For those who were employed, we looked at whether they worked more or less than 20 hours each week, and whether they had sedentary or active jobs. We also looked for differences between those in managerial and professional occupations through to those with routine and manual jobs.

Periods of unemployment for men and part-time working and career breaks for women were taken into account, together with the individual’s education, wealth, housing situation, marital status, caring responsibilities and factors like smoking and exercising.

Good health

Men and women in good health were more likely to be working past state pension age, as were those with a better education and those who had been in better health throughout their lives . Among women, those who were divorced or separated, still had mortgages and were not carers were more likely to continue working.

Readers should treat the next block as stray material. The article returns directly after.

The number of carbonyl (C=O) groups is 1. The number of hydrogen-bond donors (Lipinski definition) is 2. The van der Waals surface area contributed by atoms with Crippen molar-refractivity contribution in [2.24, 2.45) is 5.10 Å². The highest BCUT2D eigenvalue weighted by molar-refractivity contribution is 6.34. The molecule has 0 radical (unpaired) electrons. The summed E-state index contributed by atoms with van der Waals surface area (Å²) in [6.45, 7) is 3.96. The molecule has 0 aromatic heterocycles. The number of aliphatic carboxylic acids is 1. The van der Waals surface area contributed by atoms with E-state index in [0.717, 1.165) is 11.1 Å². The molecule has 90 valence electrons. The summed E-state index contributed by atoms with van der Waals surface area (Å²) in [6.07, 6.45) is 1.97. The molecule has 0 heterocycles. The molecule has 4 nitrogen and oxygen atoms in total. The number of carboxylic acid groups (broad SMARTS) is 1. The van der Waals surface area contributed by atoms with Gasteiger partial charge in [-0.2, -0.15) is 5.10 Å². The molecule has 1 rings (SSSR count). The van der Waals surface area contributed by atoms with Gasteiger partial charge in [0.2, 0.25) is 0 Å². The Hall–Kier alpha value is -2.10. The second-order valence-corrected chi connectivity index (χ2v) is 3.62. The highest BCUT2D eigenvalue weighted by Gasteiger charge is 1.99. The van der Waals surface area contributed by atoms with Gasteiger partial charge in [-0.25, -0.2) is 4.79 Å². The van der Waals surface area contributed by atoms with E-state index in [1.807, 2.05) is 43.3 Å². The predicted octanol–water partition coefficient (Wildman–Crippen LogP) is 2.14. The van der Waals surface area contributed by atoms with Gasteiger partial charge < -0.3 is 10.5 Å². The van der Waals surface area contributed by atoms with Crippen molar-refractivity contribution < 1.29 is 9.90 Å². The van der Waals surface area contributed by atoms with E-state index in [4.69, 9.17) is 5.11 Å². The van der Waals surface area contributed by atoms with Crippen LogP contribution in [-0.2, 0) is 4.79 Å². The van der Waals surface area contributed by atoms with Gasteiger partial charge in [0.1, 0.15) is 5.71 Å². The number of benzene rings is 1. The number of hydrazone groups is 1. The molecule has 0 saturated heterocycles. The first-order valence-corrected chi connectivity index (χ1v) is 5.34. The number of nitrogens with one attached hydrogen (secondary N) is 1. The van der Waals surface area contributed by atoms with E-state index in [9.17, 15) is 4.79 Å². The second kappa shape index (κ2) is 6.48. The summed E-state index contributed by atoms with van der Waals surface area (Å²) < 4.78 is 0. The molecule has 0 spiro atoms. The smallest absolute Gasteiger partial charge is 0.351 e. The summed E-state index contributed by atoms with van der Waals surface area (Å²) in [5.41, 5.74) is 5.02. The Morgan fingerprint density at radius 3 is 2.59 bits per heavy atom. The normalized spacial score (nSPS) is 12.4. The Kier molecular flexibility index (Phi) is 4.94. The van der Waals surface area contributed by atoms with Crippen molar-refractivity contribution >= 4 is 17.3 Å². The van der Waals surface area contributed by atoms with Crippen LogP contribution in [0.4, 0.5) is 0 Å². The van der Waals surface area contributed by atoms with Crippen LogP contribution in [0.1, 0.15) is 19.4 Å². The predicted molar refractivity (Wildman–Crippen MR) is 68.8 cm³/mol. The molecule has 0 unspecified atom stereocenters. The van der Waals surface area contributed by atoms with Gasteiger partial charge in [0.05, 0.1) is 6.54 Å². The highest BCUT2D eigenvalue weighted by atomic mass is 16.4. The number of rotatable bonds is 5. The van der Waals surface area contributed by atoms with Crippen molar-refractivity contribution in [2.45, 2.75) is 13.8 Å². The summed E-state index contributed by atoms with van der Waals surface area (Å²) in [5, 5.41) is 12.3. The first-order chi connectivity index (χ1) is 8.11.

One third of those working beyond state pension age were in managerial positions, 45 per cent worked part-time, and one third of men and 41 per cent of women had a desk job. Men and women who worked throughout their lives were more likely to continue working after state pension age.

Men and women in paid work were less likely to be depressed or to have disturbed sleep, and reported better physical health, than those who didn’t work.

However, when social background, and previous health and employment histories were taken into account, we did not find any significant health benefits of working past state pension age. This is most likely to be because only a select group of healthy older adults work beyond this age.

Population health

What is clear is that the decision and ability to continue working past state pension age is strongly affected by current and lifetime health.